Like China today, the US was making a statement. Britain’s Royal Navy might still rule the high seas, but the US now controlled its own surroundings. Not so coincidentally, London began to draw down the Royal Navy’s American Station, acknowledging it could no longer compete with the US Navy near US shores. Nor did British statesmen see much reason to try, with a largely friendly power clamoring to take up the burden of maritime security — and ease the burden on the British fleet.
Frictions between rising and established powers, then, are nothing new. The main difference between Asia today and the US then: China appears as determined as Cleveland’s US to make itself No. 1 in its home region, but the US, unlike fin de siecle Britain, is set on clinging to its dominant position in the Western Pacific. What kind of working arrangement Washington and Beijing can fashion, if any, remains unclear.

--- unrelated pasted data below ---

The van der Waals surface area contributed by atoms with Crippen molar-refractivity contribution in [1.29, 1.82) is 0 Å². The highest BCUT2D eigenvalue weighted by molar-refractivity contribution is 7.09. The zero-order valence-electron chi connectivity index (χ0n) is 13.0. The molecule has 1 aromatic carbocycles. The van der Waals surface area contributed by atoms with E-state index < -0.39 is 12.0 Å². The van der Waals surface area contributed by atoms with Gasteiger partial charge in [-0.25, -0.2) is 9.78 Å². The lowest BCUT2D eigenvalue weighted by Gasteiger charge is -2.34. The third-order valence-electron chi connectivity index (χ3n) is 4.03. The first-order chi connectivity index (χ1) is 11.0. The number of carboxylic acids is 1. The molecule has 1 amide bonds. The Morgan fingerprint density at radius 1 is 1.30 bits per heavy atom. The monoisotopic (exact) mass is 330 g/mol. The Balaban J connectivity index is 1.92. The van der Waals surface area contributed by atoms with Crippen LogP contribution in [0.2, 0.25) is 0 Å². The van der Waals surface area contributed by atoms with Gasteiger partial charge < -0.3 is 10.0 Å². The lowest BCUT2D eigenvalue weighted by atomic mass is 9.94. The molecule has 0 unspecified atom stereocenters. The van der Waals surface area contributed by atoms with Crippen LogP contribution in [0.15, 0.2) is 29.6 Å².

Beware of shoal water.
James Holmes is an associate professor of strategy at the US Naval War College. The views voiced here are his alone.